Q: My fiancé and I both have computers in our homes. I have been totally open about my e-mail communication--he knows the passwords to both accounts that I have. But he was never open with his passwords. After he proposed to me, I asked when he would be open with his passwords, and he said after we were married.
Then about a month ago, I was on his computer and I found out why he was so secretive. He had been chatting and e-mailing with other women and also exchanging pictures--both clothed and nude. I confronted him, and he was horrified that I found out. He showed me the picture he had sent, which wasn't even of him, and he said that he never actually met any of these women.
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He says he wants my forgiveness more than anything. He has deleted all of the e-mail addresses--deleted everything related to this matter. I was there by his side when he did it.
But how can I trust him again? How do I forgive him? I have prayed about this, and talked with several Christian friends, but every day since this has happened, I can't seem to think about anything else. I have so much fear that it could happen again.
First of all, your sense of betrayal is absolutely justified. Marriage, or the commitment to be married, is about achieving intimacy at every level--physical and emotional. This means that couples should not hide anything from each other. Your fiancé transgressed this vow, first in his reluctance to share his passwords, then in his relations with other women, be they cyberwomen or otherwise.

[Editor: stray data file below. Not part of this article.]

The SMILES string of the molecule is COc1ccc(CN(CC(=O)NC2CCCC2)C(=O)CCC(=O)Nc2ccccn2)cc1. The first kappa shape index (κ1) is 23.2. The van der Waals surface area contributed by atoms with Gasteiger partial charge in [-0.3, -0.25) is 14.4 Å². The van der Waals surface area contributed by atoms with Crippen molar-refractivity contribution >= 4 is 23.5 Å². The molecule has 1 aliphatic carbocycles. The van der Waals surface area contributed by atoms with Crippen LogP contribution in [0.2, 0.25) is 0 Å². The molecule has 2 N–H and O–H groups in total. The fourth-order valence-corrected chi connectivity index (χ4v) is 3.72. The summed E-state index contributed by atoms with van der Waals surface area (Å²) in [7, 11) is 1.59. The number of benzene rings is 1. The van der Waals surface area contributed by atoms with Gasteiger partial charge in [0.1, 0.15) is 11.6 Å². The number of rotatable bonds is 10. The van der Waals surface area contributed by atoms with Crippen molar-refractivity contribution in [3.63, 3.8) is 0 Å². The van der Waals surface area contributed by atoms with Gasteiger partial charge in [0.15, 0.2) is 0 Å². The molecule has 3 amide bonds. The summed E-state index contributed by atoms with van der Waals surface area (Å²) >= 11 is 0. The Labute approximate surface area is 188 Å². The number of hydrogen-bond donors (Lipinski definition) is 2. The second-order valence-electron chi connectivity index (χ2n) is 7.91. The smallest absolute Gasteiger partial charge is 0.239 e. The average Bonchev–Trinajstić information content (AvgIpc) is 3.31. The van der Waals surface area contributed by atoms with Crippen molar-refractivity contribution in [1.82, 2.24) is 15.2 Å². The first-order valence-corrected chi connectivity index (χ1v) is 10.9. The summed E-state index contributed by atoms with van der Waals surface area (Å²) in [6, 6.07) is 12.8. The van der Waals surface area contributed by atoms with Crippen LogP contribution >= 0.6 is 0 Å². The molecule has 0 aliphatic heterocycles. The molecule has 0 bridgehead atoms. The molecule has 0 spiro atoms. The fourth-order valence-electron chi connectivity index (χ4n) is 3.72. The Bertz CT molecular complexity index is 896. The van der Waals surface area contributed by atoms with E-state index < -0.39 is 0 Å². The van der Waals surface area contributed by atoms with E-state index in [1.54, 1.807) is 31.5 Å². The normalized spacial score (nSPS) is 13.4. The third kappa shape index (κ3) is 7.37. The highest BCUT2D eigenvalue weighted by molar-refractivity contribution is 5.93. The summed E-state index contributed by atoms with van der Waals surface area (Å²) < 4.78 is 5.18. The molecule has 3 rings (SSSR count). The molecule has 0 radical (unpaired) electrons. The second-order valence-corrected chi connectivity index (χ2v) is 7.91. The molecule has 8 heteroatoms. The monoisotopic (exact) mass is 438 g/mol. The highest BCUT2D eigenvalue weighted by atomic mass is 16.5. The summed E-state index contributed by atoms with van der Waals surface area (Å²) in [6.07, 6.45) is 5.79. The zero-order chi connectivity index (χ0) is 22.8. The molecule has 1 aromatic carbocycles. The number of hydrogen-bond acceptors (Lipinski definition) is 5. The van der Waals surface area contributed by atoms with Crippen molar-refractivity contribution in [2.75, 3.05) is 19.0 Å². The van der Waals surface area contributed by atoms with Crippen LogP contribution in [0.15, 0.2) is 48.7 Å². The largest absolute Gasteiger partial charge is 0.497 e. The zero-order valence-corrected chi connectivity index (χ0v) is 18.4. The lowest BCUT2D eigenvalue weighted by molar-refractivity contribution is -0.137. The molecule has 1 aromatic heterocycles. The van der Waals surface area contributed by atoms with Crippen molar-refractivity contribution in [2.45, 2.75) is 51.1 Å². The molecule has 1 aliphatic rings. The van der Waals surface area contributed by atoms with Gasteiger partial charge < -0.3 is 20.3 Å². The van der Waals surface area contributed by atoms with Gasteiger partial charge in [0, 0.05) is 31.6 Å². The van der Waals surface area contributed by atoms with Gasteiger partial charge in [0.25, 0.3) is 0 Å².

Having said that, there is another essential element to a marriage. That is, the commitment to make the effort to achieve trust. This is now your task. One of the most important teachings of the ancient rabbis was their instruction to be like the students of the high priest Aaron and actively pursue peace. This means not only to honor and love peace but to actually seek it out. The same lesson can apply to trust. Trust is not only something passive but active. Trust is more than an intangible idea. Rather, it is a concrete statement of belief, and it applies to the entire human condition. It is the acceptance that people can change, and the belief that people are not destined to repeat forever the same mistakes.
I suggest therefore that you:
Acquire your fiancé's passwords, in both the literal and metaphorical senses. If you are to commit to marriage, you must then commit to shared bank accounts, shared pin numbers, shared passwords--in short, a life that is completely shared. Explain this to your fiancé and tell him that he must give you his passwords. Any reluctance to do so, especially in light of his previous history, should immediately set off warning bells in your head.
Make routine checks of your fiancé's e-mail account. At first, this will serve as the reassurance that you need right now to begin to trust again. As your conviction in him grows, your need to perform these checkups will lessen. Eventually, you will feel silly doing so. At that moment, you will have learned to trust again.
Practice trust by emptying the contents of your heart to your fiancé. Bring the relationship to a deeper level, and hopefully he will reciprocate. Then he won't need to discuss these issues with anyone online. He'll have you with whom to practice a radical honesty that should lead to a deep and lasting intimacy.